and tumbled on their faces as he walked past them, Nadini
too.

"Come with me, Nadini," said Loa, as he walked by her.

Here was Musini, crouching subserviently, and yet not
keeping still. Her shoulders were heaving, and she was writh-
ing as she knelt.

"How is it with you, Musini?" asked Loa.

Musini lifted a face that was apprehensive with pain and
wet with sweat.

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THE SKY AND THE FOREST

"Lord," she said. "Lord — I — I — "

Another twinge of pain cut her words off short, for her
time had come upon her. Loa stirred the woman next to
her with his foot.

"Who are you? Maku? Then, Maku, attend to Musini.
Call for any help you may need.'*

Loa walked on up the street, with Nadini and Lanu and
the three young men following close behind him and the
rest of the town — save those who lingered to watch Ura's
agonies — streaming after them in loose formation, like the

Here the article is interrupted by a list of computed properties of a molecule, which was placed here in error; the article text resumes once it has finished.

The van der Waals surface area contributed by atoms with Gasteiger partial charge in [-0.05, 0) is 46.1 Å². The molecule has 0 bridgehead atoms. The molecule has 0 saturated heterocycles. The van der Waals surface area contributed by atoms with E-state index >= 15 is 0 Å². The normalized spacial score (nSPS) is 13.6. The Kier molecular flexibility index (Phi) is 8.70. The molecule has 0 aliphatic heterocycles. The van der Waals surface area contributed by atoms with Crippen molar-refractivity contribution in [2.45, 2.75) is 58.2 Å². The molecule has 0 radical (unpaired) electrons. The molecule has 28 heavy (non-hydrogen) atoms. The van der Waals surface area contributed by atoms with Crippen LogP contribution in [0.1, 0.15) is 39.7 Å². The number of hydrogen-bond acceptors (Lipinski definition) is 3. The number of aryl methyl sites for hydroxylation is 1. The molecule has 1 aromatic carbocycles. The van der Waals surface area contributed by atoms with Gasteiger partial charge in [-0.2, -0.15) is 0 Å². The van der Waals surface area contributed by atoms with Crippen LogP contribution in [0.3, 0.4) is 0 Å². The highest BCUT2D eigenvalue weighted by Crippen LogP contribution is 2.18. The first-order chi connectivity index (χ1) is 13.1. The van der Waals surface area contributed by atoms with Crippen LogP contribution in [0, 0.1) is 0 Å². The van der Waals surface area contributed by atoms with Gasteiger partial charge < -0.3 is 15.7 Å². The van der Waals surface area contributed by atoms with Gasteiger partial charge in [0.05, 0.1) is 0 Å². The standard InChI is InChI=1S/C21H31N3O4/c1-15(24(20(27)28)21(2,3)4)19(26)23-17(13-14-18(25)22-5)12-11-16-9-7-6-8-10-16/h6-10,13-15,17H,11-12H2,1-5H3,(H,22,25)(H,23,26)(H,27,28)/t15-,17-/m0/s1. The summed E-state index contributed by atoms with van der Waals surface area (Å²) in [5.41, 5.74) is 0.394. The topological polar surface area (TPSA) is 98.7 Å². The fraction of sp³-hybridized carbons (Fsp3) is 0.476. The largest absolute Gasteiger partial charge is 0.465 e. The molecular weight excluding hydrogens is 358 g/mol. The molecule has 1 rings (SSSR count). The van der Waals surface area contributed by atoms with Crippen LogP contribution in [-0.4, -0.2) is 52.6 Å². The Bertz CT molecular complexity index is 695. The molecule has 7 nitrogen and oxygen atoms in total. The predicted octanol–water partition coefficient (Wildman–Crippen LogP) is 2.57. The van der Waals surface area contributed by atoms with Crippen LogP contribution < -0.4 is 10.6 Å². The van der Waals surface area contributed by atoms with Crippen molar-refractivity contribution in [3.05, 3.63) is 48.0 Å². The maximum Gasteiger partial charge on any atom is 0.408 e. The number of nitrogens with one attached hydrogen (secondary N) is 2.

nucleus and train of a comet. Nadini's baby still lay in the
shade of the eaves of the house here, and Loa, pausing to
look round him, looked meaningly at it, amused at the in-
stant reaction of Nadini's clasped hands. Whim, or mercy^
or policy, or satiation with blood, led Loa to take no further
action, to issue no further order, but to pass on.

"There," he said to Peri, pointing, "there, tomorrow,
you will build my house. It is to be long and high and
wide."

"Yes, Lord," said Peri.

"Meanwhile in that house there will I sleep tonight. See
to it."

Another gesture was sufficient to the woman bearing the
stool to put it down outside the doorway, but Loa did not
take his seat on it. He was no longer sitting in judgment,
he was abandoning for the time his official capacity and re-
tiring into privacy. He squatted in the shade of the eaves of
the house.